Coronavirus advice for employers
The outbreak of coronavirus in the UK raises a number of issues for employers across employment, immigration and health & safety.
We are updating this article with the latest coronavirus advice for employers to help manage and contain the risks relating to Covid-19 and protect your people and your business.
Latest government guidance
The latest development is that individuals who are experiencing symptoms of COVID-19 infection should stay at home for 7 days. The symptoms are:
- a high temperature (fever)
- a new, continuous cough
- difficulty in breathing
If you develop any of these symptoms, you are advised to stay at home.
The next phase is likely to see the Government require employees to work from home where possible. Employers should be preparing now for what this means for their organisations.
Are employees entitled to sick pay?
Under the Government’s coronavirus action plan, the Prime Minister has announced during PM Questions on 4 March 2020 a change to the sick pay rules. Legislation is being brought forward under which statutory sick pay (SSP) is to be paid from the first day someone is off work, rather than the 4th day.
On 11 March 2020, the Chancellor of the Exchequer, Rishi Sunak, announced that the Government will reimburse small employers (<250 employees) any statutory sick pay they pay to employees, for the first 14 days of sickness.
Under the new Statutory Sick Pay (General) (Coronavirus Amendment) Regulations 2020, which came into force on 13 March 2020, SSP will be available to anyone isolating themselves from other people in such a manner as to prevent infection or contamination with coronavirus, in accordance with guidance published by Public Health England, NHS Scotland or Public Health Wales.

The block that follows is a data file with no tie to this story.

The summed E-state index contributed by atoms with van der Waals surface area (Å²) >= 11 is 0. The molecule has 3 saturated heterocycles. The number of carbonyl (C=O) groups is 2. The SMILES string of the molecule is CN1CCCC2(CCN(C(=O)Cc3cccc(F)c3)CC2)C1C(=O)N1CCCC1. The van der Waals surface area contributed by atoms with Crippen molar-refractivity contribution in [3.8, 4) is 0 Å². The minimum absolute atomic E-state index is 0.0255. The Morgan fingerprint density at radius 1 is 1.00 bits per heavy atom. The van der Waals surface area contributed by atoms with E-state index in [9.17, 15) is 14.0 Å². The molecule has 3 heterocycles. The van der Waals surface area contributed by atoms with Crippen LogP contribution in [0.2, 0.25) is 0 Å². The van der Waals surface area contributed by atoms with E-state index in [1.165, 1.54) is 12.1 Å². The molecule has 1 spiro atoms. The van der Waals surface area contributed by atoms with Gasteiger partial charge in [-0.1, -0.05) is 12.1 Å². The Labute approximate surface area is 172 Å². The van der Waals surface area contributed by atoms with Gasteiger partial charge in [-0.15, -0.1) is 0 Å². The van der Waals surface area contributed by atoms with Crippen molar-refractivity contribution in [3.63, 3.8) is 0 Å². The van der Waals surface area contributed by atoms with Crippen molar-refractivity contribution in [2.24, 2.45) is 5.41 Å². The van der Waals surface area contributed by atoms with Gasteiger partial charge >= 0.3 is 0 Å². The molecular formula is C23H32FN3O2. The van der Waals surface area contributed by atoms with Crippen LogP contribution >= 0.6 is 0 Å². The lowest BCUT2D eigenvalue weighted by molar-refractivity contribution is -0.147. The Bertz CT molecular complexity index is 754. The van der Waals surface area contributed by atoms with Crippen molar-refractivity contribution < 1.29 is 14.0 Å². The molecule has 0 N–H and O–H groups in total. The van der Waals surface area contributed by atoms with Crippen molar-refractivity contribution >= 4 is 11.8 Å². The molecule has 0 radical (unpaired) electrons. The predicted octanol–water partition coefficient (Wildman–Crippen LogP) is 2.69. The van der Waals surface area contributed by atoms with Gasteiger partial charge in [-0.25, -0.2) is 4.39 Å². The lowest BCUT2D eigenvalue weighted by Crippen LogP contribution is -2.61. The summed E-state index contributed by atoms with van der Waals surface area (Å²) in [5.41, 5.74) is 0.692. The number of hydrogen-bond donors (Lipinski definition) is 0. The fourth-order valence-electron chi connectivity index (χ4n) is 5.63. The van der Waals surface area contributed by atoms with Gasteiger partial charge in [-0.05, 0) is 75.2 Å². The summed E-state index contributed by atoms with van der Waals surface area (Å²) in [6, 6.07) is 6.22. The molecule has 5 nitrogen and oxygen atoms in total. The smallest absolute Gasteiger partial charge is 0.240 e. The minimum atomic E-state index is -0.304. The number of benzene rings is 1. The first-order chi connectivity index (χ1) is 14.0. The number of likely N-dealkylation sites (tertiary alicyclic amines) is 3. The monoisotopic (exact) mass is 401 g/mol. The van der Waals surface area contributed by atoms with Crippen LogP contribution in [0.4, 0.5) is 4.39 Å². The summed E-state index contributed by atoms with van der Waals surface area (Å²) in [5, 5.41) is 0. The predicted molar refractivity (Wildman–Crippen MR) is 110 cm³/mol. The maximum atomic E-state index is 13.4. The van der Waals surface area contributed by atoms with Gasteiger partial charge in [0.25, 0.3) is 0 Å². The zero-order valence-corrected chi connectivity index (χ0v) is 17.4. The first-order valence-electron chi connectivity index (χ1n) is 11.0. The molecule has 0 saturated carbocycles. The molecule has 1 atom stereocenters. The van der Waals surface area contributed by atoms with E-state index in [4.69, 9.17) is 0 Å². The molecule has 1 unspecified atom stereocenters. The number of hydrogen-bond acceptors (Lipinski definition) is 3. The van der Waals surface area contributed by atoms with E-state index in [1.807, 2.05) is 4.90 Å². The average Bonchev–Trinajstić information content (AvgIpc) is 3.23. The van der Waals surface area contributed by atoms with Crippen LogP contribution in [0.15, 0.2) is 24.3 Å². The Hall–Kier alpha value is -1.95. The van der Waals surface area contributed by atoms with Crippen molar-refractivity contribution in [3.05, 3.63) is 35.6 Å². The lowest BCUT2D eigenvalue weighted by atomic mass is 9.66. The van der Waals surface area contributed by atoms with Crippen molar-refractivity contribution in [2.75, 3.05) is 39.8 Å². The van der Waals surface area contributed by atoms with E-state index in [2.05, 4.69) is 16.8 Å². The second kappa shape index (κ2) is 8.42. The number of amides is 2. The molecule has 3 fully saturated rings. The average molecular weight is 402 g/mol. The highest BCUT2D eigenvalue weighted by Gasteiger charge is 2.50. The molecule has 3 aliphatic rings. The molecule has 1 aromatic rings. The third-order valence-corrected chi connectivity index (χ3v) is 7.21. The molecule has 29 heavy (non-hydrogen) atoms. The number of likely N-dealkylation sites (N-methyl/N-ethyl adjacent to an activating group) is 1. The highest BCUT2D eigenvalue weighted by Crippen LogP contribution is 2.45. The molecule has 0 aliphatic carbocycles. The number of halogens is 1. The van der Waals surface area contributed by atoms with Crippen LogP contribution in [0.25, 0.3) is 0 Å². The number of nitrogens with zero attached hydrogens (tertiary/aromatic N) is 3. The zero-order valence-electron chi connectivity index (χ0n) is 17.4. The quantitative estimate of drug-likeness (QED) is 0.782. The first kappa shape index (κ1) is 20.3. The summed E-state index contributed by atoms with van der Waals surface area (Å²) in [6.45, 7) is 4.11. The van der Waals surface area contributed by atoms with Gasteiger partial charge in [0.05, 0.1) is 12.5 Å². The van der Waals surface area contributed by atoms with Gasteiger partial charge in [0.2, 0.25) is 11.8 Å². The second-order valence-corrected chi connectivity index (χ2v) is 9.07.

When considering the position on sick pay, employers may need to show flexibility in respect of their sickness policies. Where the sickness policy requires an individual to obtain a fit note from a doctor beyond the self-certifying period, but this is not possible due to self-isolation and GP surgery not accepting coronavirus patients, employers may consider making exceptions to the policy.
What is the Coronavirus job retention scheme?
All UK employers are entitled to use the Government’s new Coronavirus Job Retention Scheme, whereby HMRC will fund 80% of furloughed workers’ wages, up to a cap of £2500 per worker per month.
Before putting an employee on furlough, employers should take advice on the individual’s employment contract to ensure it allows for the change in terms of whether negotiation may be required.
Once the scheme is up and running, employers will be required to submit details about each affected worker to a new online HMRC system.
What about pay for freelancers?
Self employed individuals are to be covered under the Coronavirus Bill, with the lower of £2,917 or 80 per cent of a self-employed person’s monthly earnings, averaged over the last three years.
Should employees work from home?